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Each year, more families are considering Mars for their summer holidays. The old inconveniences associated with travel and accommodation on the exciting and scenic Red Planet are fading fast. The crisp, bracing climate, gauranteed year-round sunshine, and picturesque boulders make Mars worth a second look. It has something for everyone: a switched-on rock scene, miles of unspoiled wilderness. There's something going on 687 days a year. And forget every-thing you've heard about Martians. With the advent of democracy and the five market, they've left their old ways behind them, have beaten their ray guns into ploughshares once and for all. There aren't more colorful and simpatico hypothetical life forms anywhere in the galaxy.
witty spoof but full of facts, /5
I brought this after reading Bill Bryson's comments in the New York Times and had a good guffaw. The authors, who usually write very irreverant guides about Europe, give Mars the same treatment-it not only makes science fun, but it makes you want to go to Mars on the next rocket out. Even my 11 year old has picked it up and used it for her science project at school. Pics are great too--altogether a fun little book!
A tongue-in-cheek look at the ultimate tour destination, /5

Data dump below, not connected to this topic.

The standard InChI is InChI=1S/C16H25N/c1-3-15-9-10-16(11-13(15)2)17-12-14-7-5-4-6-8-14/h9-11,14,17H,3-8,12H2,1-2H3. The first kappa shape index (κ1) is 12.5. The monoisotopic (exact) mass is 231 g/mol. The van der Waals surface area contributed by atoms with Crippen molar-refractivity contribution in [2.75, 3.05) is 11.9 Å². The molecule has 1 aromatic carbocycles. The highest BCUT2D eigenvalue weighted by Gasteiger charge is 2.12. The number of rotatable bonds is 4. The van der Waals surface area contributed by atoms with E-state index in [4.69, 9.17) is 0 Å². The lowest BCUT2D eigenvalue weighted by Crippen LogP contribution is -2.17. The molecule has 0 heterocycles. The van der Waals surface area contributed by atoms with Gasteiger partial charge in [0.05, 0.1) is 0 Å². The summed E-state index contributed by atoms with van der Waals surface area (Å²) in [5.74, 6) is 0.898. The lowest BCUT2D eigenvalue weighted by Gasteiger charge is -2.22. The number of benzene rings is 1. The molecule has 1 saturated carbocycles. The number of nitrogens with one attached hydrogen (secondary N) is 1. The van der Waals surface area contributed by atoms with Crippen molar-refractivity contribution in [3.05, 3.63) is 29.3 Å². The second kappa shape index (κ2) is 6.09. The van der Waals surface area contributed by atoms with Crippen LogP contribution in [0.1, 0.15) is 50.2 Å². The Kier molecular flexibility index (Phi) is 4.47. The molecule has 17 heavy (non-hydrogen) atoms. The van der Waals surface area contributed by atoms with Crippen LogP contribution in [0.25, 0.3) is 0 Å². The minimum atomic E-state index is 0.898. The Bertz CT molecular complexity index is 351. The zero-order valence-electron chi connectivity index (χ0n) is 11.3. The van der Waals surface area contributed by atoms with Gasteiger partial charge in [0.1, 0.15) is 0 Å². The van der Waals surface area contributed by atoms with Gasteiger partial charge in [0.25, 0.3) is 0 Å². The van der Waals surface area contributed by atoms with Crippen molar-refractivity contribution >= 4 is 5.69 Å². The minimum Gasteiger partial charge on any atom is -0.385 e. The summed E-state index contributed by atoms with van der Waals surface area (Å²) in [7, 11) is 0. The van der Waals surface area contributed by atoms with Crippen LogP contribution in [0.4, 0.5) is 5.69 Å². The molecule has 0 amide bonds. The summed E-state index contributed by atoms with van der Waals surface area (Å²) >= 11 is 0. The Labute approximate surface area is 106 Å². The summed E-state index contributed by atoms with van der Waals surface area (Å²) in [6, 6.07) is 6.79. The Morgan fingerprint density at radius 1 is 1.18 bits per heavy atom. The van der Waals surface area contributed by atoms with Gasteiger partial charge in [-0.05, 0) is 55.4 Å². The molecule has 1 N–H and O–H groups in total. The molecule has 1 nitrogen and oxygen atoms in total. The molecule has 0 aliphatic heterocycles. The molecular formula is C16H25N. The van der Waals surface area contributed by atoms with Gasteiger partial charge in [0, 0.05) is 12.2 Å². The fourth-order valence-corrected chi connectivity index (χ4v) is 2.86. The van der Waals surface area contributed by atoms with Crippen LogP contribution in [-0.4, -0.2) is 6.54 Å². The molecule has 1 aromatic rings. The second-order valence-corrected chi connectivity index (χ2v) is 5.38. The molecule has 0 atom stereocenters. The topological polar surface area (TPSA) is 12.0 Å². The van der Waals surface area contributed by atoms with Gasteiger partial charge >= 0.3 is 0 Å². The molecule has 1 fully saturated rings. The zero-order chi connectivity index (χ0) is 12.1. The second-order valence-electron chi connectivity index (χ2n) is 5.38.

Mike Pauls and Dana Facaros take time out from their "regular" Cadogan travel guides to present a light-hearted look at holidaying on Mars. The humorous approach - the authors note that with the advent of Pathfinder / Sojourner, "fly/drive" holidays on Mars are a possibility, and could cost as little as 86 cents a mile! - masks a book that puts across a lot of well-researched information on Mars in a typical "where-to-go-and-what-to-see" style. The book is worth the money just for the excellent "History of Mars" which takes a look at Mars from pre-history through to the space age in concise detail, covering a number of civilisations including the Babylonians, Chinese and...Germany!
Percival Lowell gets a mention, obviously, and the book is rounded out with a look at future missions to Mars and the idea of one day terraforming the planet for colonisation.